Friday, 20 January 2012

The Eyjafjallajokull Blues: Stuck in Stockholm, Journal, April 22, 2010

The day the article below appeared on the front page of the Chronicle Journal, friends emailed me to sarcastically express sympathy. "Oh, poor you. Stuck in horrible Stockholm." Yes, Venice of the North. Although I did see a few of the 75 museums and more than a couple movies, I was worried. 

2010 article     The British Navy is sending ships to France to rescue the stranded. John Cleese of Monty Python spent five thousand dollars on a cab ride. People are still sleeping at airports. Tens of thousands of people can’t afford to stay in hotels any longer. The Aviation Industry is losing 200 million dollars a day. Leaders of countries can’t travel and neither can athletes, musicians, business executives, girl guides and touring school children. Trains and ferries are booked solid. Students need to get to school. Kids need to be with their parents. People have jobs to start and return to, and a number of people couldn’t get married. Food will soon rot in warehouses. Farmers, and businesses up the food chain all over the world could soon be bankrupt. Mail can’t be delivered.
     Last Thursday, an email from my friend in Finland, Anna, warned that airports in Northern Sweden were closing. Anna is a reporter I met in Thunder Bay when she worked for the Finish newspaper, the Canadan Sanomat. Immediately after my interview with a publisher at 13:00, I booked a flight to Dusseldorf on Air Baltic’s website and quickly got to the airport. An hour later, while at the head of the line at the gate, our flight was cancelled. On Saturday, my flight with Delta Airlines from Amsterdam to Minneapolis was cancelled.
      I Google stories about the effects of the ash clouds spewing from the Eyjafjallajokull Volcano in Iceland, because the stories remind me of how lucky I am. I’m single, so I don’t have to worry about anyone except my cat. I’m self-employed, so I can work on my laptop. I’m in Stockholm in a nice B&B that is cheaper than a hotel, but twice as expensive as a hostel, (I cut a deal with the hotel manager). Earlier in my travels, I made a couple friends who are now offering me their spare room in Holland. And I have some money in the bank. I’m thinking positively.
      However, I don’t want to dig into savings that were hard to get. Staying in a hotel is expensive. There’s a possibility that I may not get refunded by two airlines. If the volcano keeps spewing ash, or truly explodes, it may be along time before a flight. I will have to consider the option of a boat ride back to Canada and a flight to Thunder Bay from wherever the boat berths.
Or, because I am also a European citizen, I can rent an apartment, and look for a job. All the while, I’m still paying for rent on my apartment in Thunder Bay, so I may have to get friends to put all my stuff into storage. To make matters worse, I’m an artist. I have no way of telling what my income will be from month to month. Grant money that I received from the Ontario Arts Council is supposed to be used for writing and illustrating my next children’s book, The Girl from the Moon. This volcano could set me back months.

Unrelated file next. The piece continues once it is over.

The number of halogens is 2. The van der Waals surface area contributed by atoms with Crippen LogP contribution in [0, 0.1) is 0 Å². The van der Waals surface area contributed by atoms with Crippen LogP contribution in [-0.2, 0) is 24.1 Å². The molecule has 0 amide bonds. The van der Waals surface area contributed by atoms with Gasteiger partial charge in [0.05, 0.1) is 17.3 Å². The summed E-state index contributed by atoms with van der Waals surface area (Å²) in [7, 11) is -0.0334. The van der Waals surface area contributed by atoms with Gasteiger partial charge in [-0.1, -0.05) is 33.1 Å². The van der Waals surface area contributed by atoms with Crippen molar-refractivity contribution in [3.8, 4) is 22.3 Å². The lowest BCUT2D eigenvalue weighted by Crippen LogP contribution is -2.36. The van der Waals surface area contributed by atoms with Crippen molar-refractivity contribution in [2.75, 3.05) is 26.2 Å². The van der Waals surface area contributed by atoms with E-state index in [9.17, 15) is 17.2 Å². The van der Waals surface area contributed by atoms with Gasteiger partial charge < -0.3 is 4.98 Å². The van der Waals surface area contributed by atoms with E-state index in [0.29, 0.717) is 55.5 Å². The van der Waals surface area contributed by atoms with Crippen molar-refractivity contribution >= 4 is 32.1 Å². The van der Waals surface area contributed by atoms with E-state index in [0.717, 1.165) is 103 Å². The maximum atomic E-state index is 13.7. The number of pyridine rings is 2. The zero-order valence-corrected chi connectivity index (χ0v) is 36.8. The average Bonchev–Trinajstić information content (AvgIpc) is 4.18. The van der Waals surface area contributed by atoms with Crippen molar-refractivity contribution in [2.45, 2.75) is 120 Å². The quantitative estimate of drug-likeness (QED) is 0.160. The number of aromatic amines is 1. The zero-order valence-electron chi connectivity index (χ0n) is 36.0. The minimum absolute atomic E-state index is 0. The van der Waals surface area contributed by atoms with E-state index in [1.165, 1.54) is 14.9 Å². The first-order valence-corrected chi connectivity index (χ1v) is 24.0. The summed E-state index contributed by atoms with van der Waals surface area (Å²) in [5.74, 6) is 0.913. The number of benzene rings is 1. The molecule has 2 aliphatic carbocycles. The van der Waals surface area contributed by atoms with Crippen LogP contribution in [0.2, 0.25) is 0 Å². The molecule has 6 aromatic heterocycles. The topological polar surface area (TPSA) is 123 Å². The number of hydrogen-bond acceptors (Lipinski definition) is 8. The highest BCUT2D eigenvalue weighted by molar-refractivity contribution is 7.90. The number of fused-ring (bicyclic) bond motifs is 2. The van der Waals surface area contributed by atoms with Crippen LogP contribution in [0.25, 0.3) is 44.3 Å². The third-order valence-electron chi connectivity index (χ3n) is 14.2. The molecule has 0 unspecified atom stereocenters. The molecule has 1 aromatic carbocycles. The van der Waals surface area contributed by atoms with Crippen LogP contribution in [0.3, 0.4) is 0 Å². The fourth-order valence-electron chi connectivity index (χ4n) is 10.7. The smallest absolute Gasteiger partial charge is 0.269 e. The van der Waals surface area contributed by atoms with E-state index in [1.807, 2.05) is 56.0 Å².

So what am I doing here? I have been in Europe a month now after attending the Bologna Children’s Book Fair in Italy to find a new publisher. I’ve dumped my current publisher, and I hope I never have to work with another corrupt Canadian publisher. (But this is another story.) My plan was to meet publishers at the fair, and then have time to visit the publishers on their home turf. This took me to Leipzig and Stockholm for the actual interviews. Along the way I stopped in Vienna, Berlin, and Helsinki.
     In Stockholm, my Swedish, French and Italian roommates at the B&B also had their flights cancelled. After three days of expectation, they lost faith in the airline’s daily offerings of hopeful updates. They thought my situation worse because I have an ocean to cross. I told them I was now pretending to be on vacation, and joked that I might start a novel. They joked that Iceland misunderstood the message, “We want cash, not ash!”
     My roommates had little interest in the actual volcano. They focused on reports from the airlines, the industry’s troubles and passenger woes. I related what I’d learned about the abrasiveness of ash, NASA flight tests, and the history of volcanoes on Iceland, specifically the one causing problems and the potential for an even bigger volcano eruption with Katla. This would truly be devastating. To them I was a naysayer and doom-monger. I thought I was being realistic. Even if Eyjafjallajokull sputters out tonight, the ash cloud has to dissipate and the airlines have to reorganize themselves. It might be a week or two before I get another flight home. If however – and this seems more likely – the volcano continues to spew ash into the sky, me and a whole lot of other people, many in very dire situations, will have to make a few big decisions.
     Friday and Saturday the trains were booked. My roommates opted to join others on crowded buses and trains. They left this morning.

     I decided to wait a couple days after the weekend in an attempt to avoid long lines and crowds at the train station. I may leave tomorrow for Holland, but the manager here just offered me an even better deal on the hotel bill, if I pay in kronor. That’s cash, not ash.

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